Ponzi Porn:

Philip Barry, a 52-year old Brooklyn native, stole $40 million from 800 investors, many of whom were his neighbors or elderly, between 1978 and 2009, according to an SEC complaint filed in September. According to reports, Barry ran an organized fraud and kept a low profile, two reasons he was able to keep it going for so long: He lived in a $700/month apartment in Brooklyn near the homes of many of his clients, kept a sparsely decorated, shag carpet office with cheap furniture and had a well-known love of TV dinners. And while he has said that porn never made him any money, one of his side business ventures — Barry Publications — sold porn videos on eBay.

His primary “business” was run through Leverage Management, his Brooklyn-based business, and several other entities Barry controlled during this period. Barry conned investors into forking over millions with promises of high-returns and guaranteed safety of principal, among other misrepresentations.

Barry told investors he would invest their money in options or other securities. But according to the SEC, he did little buying or selling of securities. He primarily misappropriated investor funds for personal real estate ventures, which he then often used as collateral to take out loans. Barry hid the scheme for more than three decades with meticulous document fakery, including account statements that showed continuous performance as high as 21 percent in 1979 to 12.5 percent in 2008 on the fictitious assets.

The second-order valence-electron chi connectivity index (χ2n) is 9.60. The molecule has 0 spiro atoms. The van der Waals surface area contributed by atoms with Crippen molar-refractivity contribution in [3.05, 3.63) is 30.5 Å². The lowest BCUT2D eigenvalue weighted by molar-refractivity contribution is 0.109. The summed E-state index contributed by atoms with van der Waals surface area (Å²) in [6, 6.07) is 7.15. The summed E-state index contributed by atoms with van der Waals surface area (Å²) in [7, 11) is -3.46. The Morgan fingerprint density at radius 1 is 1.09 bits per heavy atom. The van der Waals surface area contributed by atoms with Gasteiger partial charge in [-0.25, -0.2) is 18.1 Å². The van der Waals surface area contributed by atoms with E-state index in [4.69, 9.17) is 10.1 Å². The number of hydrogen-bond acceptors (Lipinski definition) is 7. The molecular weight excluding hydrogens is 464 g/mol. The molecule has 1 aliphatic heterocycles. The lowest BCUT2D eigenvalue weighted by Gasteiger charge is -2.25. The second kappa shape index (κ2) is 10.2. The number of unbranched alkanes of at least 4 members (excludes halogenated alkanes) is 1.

Housing Boom Fraud:

The SEC filed a civil injunctive action in September against Robert D. Falor, alleging that he fraudulently offered and sold roughly $9 million of securities to 55 investors in the form of membership interests in an LLC that he controlled. Between July 2004 and April 2005, Falor sold securities in Printers Row Investors, LLC, South Beach Investors, LLC, and Tides Hotel Investors, LLS, for the advertised purpose of buying hotels, converting them to condos and selling them off. Instead, Falor paid himself and his wife, buying luxury cars, leasing private plans and financing his own pet real estate projects. Additionally, all the projects that Falor had undertaken on behalf of his investors were sold off and sale proceeds were pocketed by Falor, not the investors, according to the SEC. The complaint seeks the return of all investor funds with interest.